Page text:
Rebecca @ Vicariously! has been absolutely amazing writing all these guest posts for us. These posts have been bold, brave, personal, but still informative. Her last post is about her experiences with self-harm.
TRIGGER WARNING: self-harm/self-mutilation
What I’m going to talk about is going to make me and you uncomfortable. At the current moment my cat is under my arm, cuddling me, and nudging me with his nose. I’m actually going to get him certified for ESA because he’s done wonders for my anxiety. But he’s telling me I can do this, so I am.
You can be addicted to anything. Anything. The Merriam Webster’s simple definition for addiction is as follows: a strong and harmful need to regularly have something (such as a drug) or do something (such as gamble)
And I, Reader, have been addicted to self-mutilation since I was fourteen.
I’ve written two articles/pieces for this event and this is hard for me. Much like my description of PTSD, this letter (I have found it easier to write this in epistolary form) is going to be graphic and possibly triggering. Please do not read on if you cannot handle this. I don’t want to cause anyone to relapse.
The first time I did it I was staring at a match. As the flame flickered on the fourth or fifth match I’d lit, I had an idea. I was being bullied at school, things were rough at home, and I just couldn’t seem to do anything right. I was in constant emotional pain, I felt like I couldn’t do anything right, and dear GOD I just wanted control. So I blew the match out and pressed it into my skin.
Reader, I would like to stress that I’m not condoning or condemning anyone. I’m not looking for validation or sympathy. I’m writing about something that I fight with every day.
I don’t like physical pain. However, when that match touched my skin? I didn’t feel pain. I felt relief. I felt like, for the first time in months, I had some sort of control over how much pain I was going to feel and when it would stop. I couldn’t control anything else, but this? This I could. I proceeded to light several more matches.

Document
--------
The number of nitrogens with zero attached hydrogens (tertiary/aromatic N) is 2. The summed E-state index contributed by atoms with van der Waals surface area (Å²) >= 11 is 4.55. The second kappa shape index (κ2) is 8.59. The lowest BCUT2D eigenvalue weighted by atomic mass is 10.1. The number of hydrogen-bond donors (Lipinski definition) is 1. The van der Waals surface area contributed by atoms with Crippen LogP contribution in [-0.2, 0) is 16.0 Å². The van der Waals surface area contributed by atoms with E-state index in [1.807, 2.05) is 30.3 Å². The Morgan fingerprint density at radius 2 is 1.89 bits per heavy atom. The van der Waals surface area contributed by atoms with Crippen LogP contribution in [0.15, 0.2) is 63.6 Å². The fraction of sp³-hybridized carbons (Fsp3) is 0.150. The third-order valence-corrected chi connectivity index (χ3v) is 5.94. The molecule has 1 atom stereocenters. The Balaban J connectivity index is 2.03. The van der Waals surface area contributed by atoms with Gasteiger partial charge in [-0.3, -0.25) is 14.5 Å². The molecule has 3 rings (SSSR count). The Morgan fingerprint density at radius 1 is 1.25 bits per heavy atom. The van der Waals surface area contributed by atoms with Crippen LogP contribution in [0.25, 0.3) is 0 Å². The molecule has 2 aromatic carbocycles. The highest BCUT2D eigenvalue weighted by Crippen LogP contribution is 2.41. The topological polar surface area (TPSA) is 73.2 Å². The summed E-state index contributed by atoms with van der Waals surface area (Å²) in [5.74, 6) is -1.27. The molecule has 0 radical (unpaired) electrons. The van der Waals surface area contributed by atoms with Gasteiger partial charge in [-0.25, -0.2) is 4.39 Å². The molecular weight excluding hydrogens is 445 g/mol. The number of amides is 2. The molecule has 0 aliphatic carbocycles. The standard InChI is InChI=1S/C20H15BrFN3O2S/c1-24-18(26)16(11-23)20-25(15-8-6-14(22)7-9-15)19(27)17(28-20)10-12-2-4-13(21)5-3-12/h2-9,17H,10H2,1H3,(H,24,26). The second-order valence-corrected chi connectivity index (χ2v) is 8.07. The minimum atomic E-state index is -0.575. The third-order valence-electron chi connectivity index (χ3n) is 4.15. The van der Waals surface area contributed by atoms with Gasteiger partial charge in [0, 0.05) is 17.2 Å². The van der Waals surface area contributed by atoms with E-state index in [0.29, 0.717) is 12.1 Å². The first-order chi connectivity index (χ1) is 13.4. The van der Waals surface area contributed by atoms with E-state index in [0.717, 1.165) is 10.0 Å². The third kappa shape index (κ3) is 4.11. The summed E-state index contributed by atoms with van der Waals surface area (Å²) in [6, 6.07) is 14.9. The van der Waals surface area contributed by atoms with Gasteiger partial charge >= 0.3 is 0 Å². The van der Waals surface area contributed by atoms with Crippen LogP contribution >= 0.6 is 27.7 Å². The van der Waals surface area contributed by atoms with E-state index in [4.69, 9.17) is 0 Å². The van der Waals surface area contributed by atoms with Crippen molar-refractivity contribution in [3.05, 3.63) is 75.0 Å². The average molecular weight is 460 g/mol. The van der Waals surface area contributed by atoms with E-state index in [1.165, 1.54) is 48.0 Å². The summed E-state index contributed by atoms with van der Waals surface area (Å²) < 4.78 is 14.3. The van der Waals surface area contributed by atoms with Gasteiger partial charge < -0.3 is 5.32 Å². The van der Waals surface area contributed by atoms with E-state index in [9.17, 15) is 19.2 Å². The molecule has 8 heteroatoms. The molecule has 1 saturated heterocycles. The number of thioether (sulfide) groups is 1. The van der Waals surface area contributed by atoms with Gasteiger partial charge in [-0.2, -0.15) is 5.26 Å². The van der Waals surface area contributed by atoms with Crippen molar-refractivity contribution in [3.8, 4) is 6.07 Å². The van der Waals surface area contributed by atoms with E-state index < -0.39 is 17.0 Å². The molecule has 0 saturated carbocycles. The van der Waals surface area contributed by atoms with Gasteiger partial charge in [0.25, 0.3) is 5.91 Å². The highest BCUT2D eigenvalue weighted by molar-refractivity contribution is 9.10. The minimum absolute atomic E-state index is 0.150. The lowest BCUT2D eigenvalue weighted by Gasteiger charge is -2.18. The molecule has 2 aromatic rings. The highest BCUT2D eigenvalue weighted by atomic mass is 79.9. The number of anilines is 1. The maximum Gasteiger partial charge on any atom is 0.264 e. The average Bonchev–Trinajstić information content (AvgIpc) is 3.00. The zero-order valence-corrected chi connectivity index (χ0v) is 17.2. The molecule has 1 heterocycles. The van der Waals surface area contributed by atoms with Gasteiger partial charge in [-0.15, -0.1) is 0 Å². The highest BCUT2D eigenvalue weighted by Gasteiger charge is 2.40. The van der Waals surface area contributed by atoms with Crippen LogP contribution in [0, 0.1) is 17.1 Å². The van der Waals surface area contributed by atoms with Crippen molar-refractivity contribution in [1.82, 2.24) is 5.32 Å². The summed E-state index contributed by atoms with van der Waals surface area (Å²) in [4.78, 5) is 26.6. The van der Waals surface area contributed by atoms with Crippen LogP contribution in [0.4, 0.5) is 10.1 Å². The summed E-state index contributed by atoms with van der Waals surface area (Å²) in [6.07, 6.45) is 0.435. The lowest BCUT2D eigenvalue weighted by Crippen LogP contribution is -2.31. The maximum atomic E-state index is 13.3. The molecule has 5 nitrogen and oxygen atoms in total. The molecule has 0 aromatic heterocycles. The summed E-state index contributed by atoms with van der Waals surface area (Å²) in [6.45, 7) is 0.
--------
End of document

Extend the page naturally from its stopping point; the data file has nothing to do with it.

I wasn’t good at hiding them at first. My mom accidentally saw them one day and saw through my excuses and asked me not to do it again. I promised her I wouldn’t.
I don’t know if any of you have a family member, friend, or person in your life who has an addiction problem or have one yourself, however there is one things all addicts have in common: They lie.
And I lied to my mom.
A friend taught me how to cut. I started cutting my wrists and arms. I felt powerful and I felt vindicated. I had all these emotional scars, these things people didn’t see, things that hurt me to this day that I’m still working on in therapy and not only was I controlling my pain, but there were physical reminders. It became like artwork. From my elbows to my wrists I would cut in different directions, watching the blood well up and wiping it away. I was in control.
Over the next two years, from fifteen to the end sixteen. I got away with it. Long sleeved shirts and bracelets covered my war wounds. No one noticed. Until they did. I broke a lot of promises and they never found my blades. To this day my mother will readily tell you that if I don’t want something found it won’t be found.
I tried to slit my wrists when my childhood best friend was killed in a drunk driving accident. That was my first institutionalization. I was seventeen.